10 Interesting Facts About Tandem Breastfeeding

Tandem breastfeeding is the term used to describe a nursing relationship that involves feeding more than one of your children at the same time. 

When we say “tandem feeding” we are usually referring to two siblings that are of different ages rather than feeding twins or triplets, for example. 

Tandem breastfeeding may sound like hard work to a lot of people but for a lot of families it is a great source of joy -particularly at a time where the arrival of a new baby may be very unsettling for a child who has been nursing before and during your pregnancy.

Here are 10 interesting facts about tandem breastfeeding.

  • Many healthcare providers will recommend that you feed the “baby” first. That is because breast milk is their sole source of nutrition and calories. This is especially true when the baby first comes along. 
  • In some cases, women will feed both children at the same time making it a special bonding experience between siblings. However, in other cases the older child may want some kind of exclusive feed and they do not want to “share”. 
  • Many women who plan to tandem feed end up weaning the older child from the breast during pregnancy, often by accident. In some cases, it is due to their tender nipples during the pregnancy and in other cases the child simply weans, perhaps due to a change in the breasts or milk composition. For this reason, it is often difficult to “plan” to tandem feed. 
10 Interesting Facts About Tandem Breastfeeding
Some mothers simply feel that tandem feeding becomes too much and they have to consider gently weaning the toddler when the baby comes along.
  • When tandem feeding the “supply and demand” rule still stands. Your breasts will produce enough milk for both children. 
  • The older child is likely to feed considerably less as they will be getting nutrition and calories from food sources.
  • Tandem nursing can help relieve engorgement for a mother who is breastfeeding a newborn. It can also help manage a fast let down before she feeds the baby.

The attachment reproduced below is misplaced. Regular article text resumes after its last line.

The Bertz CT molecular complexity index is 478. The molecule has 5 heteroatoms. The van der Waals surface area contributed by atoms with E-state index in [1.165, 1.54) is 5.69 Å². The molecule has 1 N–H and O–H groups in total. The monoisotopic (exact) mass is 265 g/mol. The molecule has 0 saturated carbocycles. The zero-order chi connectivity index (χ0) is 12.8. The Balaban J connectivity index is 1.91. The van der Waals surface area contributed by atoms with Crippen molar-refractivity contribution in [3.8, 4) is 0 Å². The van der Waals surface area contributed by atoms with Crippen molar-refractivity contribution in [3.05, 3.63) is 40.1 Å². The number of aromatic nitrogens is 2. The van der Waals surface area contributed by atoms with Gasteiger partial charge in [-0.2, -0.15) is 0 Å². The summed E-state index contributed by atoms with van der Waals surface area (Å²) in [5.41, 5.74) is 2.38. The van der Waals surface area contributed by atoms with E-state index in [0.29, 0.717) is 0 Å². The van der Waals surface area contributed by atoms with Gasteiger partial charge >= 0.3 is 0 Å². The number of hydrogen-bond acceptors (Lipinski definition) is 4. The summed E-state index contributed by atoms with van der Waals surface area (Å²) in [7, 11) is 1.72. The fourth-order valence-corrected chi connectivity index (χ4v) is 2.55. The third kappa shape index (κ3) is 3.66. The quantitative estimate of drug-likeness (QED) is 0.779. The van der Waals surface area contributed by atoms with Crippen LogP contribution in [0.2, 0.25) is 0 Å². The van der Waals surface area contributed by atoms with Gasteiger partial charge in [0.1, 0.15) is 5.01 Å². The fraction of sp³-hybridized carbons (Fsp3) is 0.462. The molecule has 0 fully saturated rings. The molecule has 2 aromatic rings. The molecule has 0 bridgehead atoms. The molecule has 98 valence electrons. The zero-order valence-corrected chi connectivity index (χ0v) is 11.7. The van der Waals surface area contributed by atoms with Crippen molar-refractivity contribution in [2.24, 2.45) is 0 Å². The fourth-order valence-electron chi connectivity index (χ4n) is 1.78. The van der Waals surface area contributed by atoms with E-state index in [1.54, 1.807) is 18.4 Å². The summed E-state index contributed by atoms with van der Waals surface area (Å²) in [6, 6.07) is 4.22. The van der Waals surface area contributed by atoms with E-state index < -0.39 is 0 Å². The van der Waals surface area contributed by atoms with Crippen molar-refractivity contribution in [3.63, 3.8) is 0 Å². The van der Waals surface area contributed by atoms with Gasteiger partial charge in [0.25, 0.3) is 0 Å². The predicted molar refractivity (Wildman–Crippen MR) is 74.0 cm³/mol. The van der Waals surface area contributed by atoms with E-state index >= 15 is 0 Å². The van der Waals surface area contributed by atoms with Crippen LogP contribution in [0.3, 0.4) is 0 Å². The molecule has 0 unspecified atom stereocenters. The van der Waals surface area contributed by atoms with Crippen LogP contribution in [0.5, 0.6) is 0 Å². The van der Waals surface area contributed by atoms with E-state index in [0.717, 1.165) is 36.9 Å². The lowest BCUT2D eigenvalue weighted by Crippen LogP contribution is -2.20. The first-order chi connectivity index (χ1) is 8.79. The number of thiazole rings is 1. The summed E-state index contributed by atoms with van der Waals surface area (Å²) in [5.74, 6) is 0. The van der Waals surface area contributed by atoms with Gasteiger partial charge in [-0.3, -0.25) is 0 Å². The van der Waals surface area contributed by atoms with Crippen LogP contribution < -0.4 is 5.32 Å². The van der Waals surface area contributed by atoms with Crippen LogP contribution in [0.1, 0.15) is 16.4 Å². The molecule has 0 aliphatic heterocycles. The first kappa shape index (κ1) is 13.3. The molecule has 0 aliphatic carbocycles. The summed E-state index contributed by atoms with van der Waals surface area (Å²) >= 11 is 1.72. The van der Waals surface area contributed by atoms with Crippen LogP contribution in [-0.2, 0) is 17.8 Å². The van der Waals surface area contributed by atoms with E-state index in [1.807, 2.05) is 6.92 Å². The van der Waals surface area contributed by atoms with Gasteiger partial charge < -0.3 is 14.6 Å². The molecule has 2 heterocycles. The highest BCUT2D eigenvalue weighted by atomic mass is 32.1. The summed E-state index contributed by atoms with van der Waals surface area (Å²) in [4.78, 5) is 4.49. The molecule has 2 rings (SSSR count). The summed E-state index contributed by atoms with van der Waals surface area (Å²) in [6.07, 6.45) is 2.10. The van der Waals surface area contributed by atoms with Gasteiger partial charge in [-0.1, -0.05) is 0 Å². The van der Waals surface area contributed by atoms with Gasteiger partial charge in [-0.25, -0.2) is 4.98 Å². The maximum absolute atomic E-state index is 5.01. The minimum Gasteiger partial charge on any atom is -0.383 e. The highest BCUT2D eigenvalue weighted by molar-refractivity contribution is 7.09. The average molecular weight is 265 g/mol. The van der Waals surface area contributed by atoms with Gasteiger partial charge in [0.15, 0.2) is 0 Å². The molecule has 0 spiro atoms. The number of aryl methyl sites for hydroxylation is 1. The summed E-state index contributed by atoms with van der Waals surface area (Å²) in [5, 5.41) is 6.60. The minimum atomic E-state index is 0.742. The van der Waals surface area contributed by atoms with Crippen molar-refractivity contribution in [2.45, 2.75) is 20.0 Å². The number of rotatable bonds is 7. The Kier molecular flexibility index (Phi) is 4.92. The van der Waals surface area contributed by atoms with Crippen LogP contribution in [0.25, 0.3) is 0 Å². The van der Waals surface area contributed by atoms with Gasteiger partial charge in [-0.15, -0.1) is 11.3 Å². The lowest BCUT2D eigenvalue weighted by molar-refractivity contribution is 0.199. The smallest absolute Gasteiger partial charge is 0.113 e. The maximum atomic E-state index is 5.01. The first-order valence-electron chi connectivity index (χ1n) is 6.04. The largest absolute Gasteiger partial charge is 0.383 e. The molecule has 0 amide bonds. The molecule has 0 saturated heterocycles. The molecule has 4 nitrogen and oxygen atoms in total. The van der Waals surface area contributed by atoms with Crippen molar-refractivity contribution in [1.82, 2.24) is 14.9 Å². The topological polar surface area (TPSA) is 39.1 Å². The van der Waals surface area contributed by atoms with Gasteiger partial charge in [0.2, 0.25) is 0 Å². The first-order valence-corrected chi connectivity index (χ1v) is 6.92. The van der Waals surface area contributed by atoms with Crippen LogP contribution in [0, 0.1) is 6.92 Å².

• The composition of milk may change during your pregnancy due to the hormone progesterone. Colostrum should still be formed in the lead up to the baby’s birth and colostrum makes up some of your baby’s most important feeds. It lines the gut, helps them pass meconium and transfers important antibodies to them. 
  • It is not for everyone and that is OK. Some mothers simply feel that tandem feeding becomes too much and they have to consider gently weaning the toddler when the baby comes along. Many women find a “not now, but later” approach to be a good gateway into weaning. You haven’t failed if it becomes too much. Remember the older child is feeding for comfort and the baby is feeding due to their nutritional needs. 
  • There are no major hygiene concerns as the children are living in such close proximity anyway. The mother does not have to go to any extra lengths once she is bathing or showering regularly. 
  •  If thrush is present (you may notice white spots in your baby’s mouth) all nursing children should be treated for the infection as it can spread via the nipples. 


Tracey Quinn

Proud mum of two who got married on Don't Tell The Bride and had an accidental home-birth (loves a good story). She's passionate about breastfeeding, positive thinking & all things cosy.

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